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Graphical representation of vectors

Vectors are drawn as arrows. An arrow has both a magnitude (how long it is) and a direction (the direction in which it points). The starting point of a vector is known as the tail and the end point is known as the head.

Figure 1: Examples of vectors
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Figure 2: Parts of a vector
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Directions

There are many acceptable methods of writing vectors. As long as the vector has a magnitude and a direction, it is most likely acceptable. These different methods come from the different methods of representing a direction for a vector.

Relative directions

The simplest way to show direction is with relative directions: to the left, to the right, forward, backward, up and down.

Compass directions

Another common method of expressing directions is to use the points of a compass: North, South, East, and West. If a vector does not point exactly in one of the compass directions, then we use an angle. For example, we can have a vector pointing 40° North of West. Start with the vector pointing along the West direction (look at the dashed arrow below), then rotate the vector towards the north until there is a 40° angle between the vector and the West direction (the solid arrow below). The direction of this vector can also be described as: W 40° N (West 40° North); or N 50° W (North 50° West).

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Bearing

A further method of expressing direction is to use a bearing. A bearing is a direction relative to a fixed point. Given just an angle, the convention is to define the angle clockwise with respect to North. So, a vector with a direction of 110° has been rotated clockwise 110°> relative to North. A bearing is always written as a three digit number, for example 275° or 080° (for 80°).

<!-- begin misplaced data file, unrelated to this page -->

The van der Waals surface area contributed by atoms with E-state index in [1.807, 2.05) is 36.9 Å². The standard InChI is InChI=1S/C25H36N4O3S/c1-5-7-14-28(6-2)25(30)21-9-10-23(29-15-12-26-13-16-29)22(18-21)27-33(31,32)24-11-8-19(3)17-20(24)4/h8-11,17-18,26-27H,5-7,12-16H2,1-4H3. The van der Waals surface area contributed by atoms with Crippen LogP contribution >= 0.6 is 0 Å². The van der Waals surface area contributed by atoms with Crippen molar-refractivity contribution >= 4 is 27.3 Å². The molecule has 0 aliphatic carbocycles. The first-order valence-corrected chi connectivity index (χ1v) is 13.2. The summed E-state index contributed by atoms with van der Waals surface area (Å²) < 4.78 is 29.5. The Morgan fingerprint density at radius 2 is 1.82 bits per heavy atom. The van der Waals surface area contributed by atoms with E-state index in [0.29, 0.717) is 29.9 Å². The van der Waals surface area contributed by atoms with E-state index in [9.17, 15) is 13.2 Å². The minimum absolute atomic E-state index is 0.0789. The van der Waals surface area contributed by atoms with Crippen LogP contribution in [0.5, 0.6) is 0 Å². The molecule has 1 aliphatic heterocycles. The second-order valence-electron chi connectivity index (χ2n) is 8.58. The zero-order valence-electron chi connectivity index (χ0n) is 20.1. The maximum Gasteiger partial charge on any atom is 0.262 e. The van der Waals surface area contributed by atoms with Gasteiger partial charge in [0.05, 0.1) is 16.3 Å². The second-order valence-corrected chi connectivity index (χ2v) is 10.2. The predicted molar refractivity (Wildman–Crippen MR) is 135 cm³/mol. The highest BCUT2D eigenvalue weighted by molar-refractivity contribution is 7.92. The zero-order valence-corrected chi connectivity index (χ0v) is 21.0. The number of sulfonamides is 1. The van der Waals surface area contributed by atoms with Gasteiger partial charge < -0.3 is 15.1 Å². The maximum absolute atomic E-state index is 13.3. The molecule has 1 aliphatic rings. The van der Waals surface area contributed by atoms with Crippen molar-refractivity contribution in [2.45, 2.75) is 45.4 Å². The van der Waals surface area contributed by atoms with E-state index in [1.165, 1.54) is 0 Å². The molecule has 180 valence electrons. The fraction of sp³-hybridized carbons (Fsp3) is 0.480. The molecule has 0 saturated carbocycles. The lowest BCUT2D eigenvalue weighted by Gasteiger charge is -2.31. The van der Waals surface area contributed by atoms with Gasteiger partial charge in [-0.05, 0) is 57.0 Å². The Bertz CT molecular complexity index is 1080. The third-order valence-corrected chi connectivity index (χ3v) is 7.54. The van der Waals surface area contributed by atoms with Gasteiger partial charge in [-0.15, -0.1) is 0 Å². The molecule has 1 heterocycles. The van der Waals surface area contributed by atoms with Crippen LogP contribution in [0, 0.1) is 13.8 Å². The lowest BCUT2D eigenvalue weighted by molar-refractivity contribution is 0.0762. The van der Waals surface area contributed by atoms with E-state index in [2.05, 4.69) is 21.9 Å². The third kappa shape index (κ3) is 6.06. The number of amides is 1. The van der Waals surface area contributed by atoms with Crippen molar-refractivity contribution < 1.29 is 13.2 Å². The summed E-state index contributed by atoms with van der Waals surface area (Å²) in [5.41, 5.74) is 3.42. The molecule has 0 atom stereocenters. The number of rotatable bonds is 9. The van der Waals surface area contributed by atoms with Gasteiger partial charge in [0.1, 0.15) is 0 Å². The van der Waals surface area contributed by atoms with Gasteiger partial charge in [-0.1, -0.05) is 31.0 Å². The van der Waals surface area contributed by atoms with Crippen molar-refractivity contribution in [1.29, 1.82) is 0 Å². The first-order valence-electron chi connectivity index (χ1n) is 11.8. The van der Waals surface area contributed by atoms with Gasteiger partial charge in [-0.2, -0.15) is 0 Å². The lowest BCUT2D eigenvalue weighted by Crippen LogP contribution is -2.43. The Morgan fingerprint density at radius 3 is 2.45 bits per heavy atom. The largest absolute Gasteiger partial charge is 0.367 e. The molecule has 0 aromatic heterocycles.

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Exercise 1: Scalars and vectors

Classify the following quantities as scalars or vectors:

  1. 12 km

  2. 1 m south

  3. 2 m·s−1, 45°

  4. 075°, 2 cm

  5. 100 km·h−1, 0°

(a)  scalar

(b)  vector

(c)  vector

(d)  vector

(e)  vector

Use two different notations to write down the direction of the vector in each of the following diagrams:

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(a)  north; 000º; 360º

(b)  E 60º N, N 30º E; 090º

(c)  S 40º W, W 50º S; 220º

Drawing vectors

In order to draw a vector accurately we must represent its magnitude properly and include a reference direction in the diagram. A scale allows us to translate the length of the arrow into the vector's magnitude. For instance if one chooses a scale of 1 cm = 2 N (1 cm represents 2 N), a force of 20 N towards the East would be represented as an arrow 10 cm long pointing towards the right. The points of a compass are often used to show direction or alternatively an arrow pointing in the reference direction.

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Method: Drawing Vectors

  1. Decide upon a scale and write it down.

  2. Decide on a reference direction

  3. Determine the length of the arrow representing the vector, by using the scale.

  4. Draw the vector as an arrow. Make sure that you fill in the arrow head.

  5. Fill in the magnitude of the vector.

Example 1: Drawing vectors I

Question

Draw the following vector quantity: v = 6 m·s−1 North

Answer

Decide on a scale and write it down.

1 cm = 2 m·s−1

Decide on a reference direction
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Determine the length of the arrow at the specific scale.

If 1 cm = 2 m·s−1, then 6 m·s−1 = 3 cm

Draw the vector as an arrow.

Scale used: 1 cm = 2 m·s−1

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Example 2: Drawing vectors 2

Question

Draw the following vector quantity: s = 16 m east

Answer

Decide on a scale and write it down.

1 cm = 4 m

Decide on a reference direction
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Determine the length of the arrow at the specific scale.

If 1 cm = 4 m, then 16 m = 4 cm

Draw the vector as an arrow

Scale used: 1 cm = 4 m

Direction = East

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Exercise 2: Drawing vectors

Draw each of the following vectors to scale. Indicate the scale that you have used:

  1. 12 km south

  2. 1,5 m N 45° W

  3. 1 m·s−1, 20° East of North

  4. 50 km·h−1, 085°

  5. 5 mm, 225°